5. 243 Winchester

Although it doesn’t seem to get as much attention as 308 Win, 243 Win is another long-time favorite cartridge. This is a cartridge that usually produces somewhat less felt recoil than the 308 Win, and it’s fast. It’s loved by a lot of coyote hunters, but it’s also good on deer. There’s a reason classics are, well, classics. Sure, you could go with the new hotness, but why not put your faith in a cartridge that’s been dropping deer for decades?

Norma Whitetail 243 Win 100 grain Soft Point is a nice round for dropping deer.
The 243 Winchester is a capable deer cartridge that’s preferred by many seasoned hunters. Norma Whitetail 243 Win 100 grain Soft Point is a nice round for dropping deer. (Photo credit: Norma)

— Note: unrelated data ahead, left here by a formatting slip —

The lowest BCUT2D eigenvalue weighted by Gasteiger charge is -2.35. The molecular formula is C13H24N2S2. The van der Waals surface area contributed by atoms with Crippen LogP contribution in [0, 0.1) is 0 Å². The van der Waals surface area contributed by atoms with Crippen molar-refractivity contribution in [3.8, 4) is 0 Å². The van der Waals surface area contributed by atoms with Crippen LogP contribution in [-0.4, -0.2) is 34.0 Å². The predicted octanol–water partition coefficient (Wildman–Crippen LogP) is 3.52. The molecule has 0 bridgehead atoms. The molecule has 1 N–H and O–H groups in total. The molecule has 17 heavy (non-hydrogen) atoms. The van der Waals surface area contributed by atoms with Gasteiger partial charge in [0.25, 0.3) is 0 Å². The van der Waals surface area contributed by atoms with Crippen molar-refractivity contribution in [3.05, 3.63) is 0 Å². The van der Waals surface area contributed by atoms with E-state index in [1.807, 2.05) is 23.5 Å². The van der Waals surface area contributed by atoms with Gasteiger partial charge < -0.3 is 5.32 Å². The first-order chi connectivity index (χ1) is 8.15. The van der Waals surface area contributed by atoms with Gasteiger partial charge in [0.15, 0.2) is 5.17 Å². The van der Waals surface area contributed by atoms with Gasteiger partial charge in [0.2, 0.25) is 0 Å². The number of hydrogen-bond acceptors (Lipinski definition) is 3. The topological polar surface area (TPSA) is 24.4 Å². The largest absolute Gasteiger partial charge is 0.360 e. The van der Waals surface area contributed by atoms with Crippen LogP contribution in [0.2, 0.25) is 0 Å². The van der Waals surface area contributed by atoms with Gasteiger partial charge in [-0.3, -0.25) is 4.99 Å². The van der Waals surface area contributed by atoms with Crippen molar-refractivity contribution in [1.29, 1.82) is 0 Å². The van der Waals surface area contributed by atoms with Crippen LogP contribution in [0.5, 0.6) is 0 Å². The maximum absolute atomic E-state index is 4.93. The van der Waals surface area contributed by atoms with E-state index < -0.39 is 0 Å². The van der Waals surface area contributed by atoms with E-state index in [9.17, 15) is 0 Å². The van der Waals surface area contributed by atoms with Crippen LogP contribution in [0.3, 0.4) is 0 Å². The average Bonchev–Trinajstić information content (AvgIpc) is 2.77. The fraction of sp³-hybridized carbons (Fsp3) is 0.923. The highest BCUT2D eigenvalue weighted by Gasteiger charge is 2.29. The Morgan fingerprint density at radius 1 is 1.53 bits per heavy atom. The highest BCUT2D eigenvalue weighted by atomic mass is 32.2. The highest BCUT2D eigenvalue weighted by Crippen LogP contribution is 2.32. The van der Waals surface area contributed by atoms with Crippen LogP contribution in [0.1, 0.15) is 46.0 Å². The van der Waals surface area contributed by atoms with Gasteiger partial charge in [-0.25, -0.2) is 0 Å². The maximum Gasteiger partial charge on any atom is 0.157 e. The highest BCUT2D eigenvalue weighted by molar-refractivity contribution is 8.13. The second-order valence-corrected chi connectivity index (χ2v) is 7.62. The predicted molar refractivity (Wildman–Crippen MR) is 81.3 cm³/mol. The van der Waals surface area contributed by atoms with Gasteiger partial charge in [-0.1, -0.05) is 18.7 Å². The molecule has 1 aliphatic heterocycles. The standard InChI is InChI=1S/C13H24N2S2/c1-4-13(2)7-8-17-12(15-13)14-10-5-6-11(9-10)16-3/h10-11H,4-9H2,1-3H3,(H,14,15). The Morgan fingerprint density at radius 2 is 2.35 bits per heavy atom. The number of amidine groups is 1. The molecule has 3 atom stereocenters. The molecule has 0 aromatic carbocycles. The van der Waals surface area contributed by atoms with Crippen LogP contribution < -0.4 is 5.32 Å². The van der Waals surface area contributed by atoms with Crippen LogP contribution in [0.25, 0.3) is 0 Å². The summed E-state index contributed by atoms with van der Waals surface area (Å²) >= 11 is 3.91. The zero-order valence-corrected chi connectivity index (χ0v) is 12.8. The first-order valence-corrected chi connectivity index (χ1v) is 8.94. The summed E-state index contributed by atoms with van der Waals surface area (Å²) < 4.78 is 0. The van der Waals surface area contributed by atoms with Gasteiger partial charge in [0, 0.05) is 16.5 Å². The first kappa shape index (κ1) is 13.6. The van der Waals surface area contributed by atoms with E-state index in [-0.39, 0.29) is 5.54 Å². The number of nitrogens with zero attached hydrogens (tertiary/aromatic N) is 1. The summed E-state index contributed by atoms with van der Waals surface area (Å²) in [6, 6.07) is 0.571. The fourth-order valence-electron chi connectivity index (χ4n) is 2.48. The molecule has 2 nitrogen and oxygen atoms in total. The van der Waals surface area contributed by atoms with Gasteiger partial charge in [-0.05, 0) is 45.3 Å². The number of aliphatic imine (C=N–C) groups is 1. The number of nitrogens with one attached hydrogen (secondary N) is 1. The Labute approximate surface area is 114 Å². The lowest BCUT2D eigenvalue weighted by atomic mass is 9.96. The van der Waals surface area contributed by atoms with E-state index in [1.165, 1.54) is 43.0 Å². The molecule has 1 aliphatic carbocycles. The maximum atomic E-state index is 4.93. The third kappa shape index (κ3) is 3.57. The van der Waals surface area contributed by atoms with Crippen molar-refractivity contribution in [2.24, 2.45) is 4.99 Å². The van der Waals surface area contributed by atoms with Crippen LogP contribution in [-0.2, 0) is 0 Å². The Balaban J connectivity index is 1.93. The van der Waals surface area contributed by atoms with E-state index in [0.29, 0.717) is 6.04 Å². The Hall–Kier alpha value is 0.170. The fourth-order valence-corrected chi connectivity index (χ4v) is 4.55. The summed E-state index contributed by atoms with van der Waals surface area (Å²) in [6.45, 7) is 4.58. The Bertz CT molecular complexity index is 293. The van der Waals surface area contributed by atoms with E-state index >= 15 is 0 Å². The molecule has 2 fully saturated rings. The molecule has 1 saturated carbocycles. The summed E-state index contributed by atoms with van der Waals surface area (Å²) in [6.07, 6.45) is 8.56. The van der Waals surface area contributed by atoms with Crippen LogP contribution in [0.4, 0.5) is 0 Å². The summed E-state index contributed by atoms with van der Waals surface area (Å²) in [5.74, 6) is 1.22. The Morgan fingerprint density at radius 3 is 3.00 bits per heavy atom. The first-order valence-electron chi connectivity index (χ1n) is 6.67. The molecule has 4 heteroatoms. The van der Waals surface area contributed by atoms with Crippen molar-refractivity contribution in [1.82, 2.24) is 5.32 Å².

The effective range on deer for the 243 Win is around 200 yards. Considering the average deer hunter shoots whitetails at 100 yards, this is a more than capable cartridge. It does produce enough velocity to reach out and touch things far beyond 200 yards, but if you intend to shoot a deer with it beyond that, do your homework first. 243 Win is a readily available, lighter-recoiling choice that can deliver fantastic velocity.

The Bottom Line

Choosing a caliber for deer season tends to be a personal thing. Maybe you want a sure thing like the 45-70 Gov’t, or perhaps you’re comfortable with a lighter choice, like 243 Win. Or maybe you’re after something else entirely such as 350 Legend, 444 Marlin, or 30-06 Springfield. Whatever you choose, make sure it’s good enough to take down your deer with a single, well-placed shot, and if you find ammo you like, stock up. You can never have too many guns or too much ammo. Now hit the woods and find your target buck!